Friday, December 6, 2019

Review: The Sixth Extinction

The Sixth Extinction
From The Sixth Extinction, by Elizabeth Kolbert:

Open quote 

Very, very occasionally in the distant past, the planet has undergone change so wrenching that the diversity of life has plummeted. Five of these ancient events were catastrophic enough that they're put in their own category: the so-called Big Five. In what seems like a fantastic coincidence, but is probably no coincidence at all, the history of these events is recovered just as people come to realize that they are causing another one."

In a calm, reasoned, tone, Kolbert lays out the case that we are living through a mass extinction on Earth. We should be tearing out hair out, but we are not. Despite the intelligence of our species, humans are such obtuse creatures.

Grade: B-

It's said that the way to boil a live frog is not to put it in a pot of hot water. "If a frog is put suddenly into boiling water, it will jump out, but if the frog is put in tepid water which is then brought to a boil slowly, it will not perceive the danger and will be cooked to death." (Wikipedia) That fable is relevant for two reasons. One, global warming is causing the Earth to be brought to a boil, metaphorically, but at a slow enough rate to keep people from taking action. What makes the fable not just a metaphor is that frogs, or amphibians in general, are already going extinct. As in past tense, not some future threat, but already dead and gone.

Frogs have been around longer than birds, longer than mammals, longer than dinosaurs. Kolbert tells the story of naturalists in Central America who were puzzled that amphibians had disappeared from habitats where they had been so abundant decades before that you couldn't walk through the rain forest without stepping on them. Study revealed that a deadly virus was the cause, a virus that probably was transported around the world by modern air travel or shipping. Globalization brings benefits in trade. It also bring threats to the natural habitat.

Most of us are familiar with the cause of the extinction of the dinosaurs — a meteor impact in Mexico's Yucatan Peninsula 66 million years ago. The exact timeline is still being researched, but that extinction event was sudden by almost any measure. Other extinctions were probably not quite so sudden. The extinction event of 450 million years ago is thought to have been brought about by glaciation. The extinction event of 250 million years ago is thought to have been caused by climate change in the opposite direction — a massive release of carbon into the air resulting in global warming.

You might think that the current mass extinction is somehow the result of climate change as well. You wouldn't be entirely wrong. A close cousin of climate change, ocean acidification, caused by carbon going not into the atmosphere, but into the ocean, is resulting in the deaths of coral reefs and the life that depends on them.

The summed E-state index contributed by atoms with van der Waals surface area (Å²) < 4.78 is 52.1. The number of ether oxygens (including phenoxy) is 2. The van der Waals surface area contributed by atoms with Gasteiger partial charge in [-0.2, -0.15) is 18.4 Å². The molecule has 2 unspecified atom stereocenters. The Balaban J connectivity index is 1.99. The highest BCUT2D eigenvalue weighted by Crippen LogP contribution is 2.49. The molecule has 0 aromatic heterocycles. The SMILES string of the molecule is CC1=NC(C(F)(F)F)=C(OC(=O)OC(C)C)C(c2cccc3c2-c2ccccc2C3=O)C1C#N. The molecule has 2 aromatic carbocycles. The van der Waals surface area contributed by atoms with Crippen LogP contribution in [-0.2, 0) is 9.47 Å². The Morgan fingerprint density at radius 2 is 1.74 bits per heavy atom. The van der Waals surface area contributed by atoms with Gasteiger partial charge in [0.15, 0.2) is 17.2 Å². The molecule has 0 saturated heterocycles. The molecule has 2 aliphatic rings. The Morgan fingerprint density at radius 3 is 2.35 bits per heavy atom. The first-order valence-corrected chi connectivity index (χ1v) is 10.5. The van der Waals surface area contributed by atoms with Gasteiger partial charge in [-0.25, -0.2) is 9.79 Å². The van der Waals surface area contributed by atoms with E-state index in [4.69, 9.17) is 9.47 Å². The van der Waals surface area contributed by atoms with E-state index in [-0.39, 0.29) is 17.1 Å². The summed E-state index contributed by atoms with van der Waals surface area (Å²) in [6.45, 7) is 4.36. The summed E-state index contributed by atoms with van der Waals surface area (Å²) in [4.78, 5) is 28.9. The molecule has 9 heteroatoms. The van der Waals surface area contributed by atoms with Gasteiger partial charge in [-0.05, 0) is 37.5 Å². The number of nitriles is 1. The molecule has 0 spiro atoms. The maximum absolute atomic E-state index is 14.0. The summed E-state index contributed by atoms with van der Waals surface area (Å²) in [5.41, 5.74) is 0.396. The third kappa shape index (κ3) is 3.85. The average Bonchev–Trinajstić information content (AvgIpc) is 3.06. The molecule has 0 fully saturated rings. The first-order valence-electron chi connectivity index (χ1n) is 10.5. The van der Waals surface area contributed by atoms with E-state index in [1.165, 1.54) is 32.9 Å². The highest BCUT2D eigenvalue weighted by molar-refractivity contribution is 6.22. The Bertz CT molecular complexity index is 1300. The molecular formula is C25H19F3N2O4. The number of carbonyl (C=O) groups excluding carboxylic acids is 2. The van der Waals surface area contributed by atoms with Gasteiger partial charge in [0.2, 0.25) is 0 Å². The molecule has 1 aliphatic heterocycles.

The current extinction event began tens of thousands of years ago, well before humans had begin altering the climate or ocean chemistry. There's a too strong correlation between humans settling the globe and extinction of the mega-fauna in locations as humans moved in. It begins about 40,000 years ago in Australia. It continues 10,000-15,000 years ago in the Americas. It happened more recently, in recorded history, with the moa in New Zealand, the auk on the coasts of the North Atlantic, and the dodo on the island of Mauritius, all hunted to extinction by early explorers and settlers.

As the case of amphibians shows, it's not just hunting that is causing extinctions. Besides the unwitting spread of viruses, there is also land clearing at fault. You might think that preserving more land in its natural state in parks and wilderness reserves is the solution to extinctions. Kolbert lays out a big problem with that solution. "A species that needs to migrate to keep up with rising temperatures, but is trapped in a forest fragment—even a very large fragment—is a species that isn't likely to make it. One of the defining features of the Anthropocene is that the world is changing in ways that compel species to move, and another is that it's changing in ways that create barriers—roads, clear-cuts, cities—that prevent them from doing so."

Scientists didn't even know about extinction until about 200 years ago, when the number of fossils being dug up and exhibited made it impossible to explain them away as just freak cases of existing species. Now, we are facing a world in which the extinction rate for some classes of life is a hundred thousand times higher than the natural extinction rate two hundred years ago. If that's not enough to lead you to tear your hair out, I don't know what will. There's no good reason to believe that somehow humans will be one of the few species to survive. Even if we do somehow get through a mass extinction, one of our own causing, we won't have many species with us on the other side.

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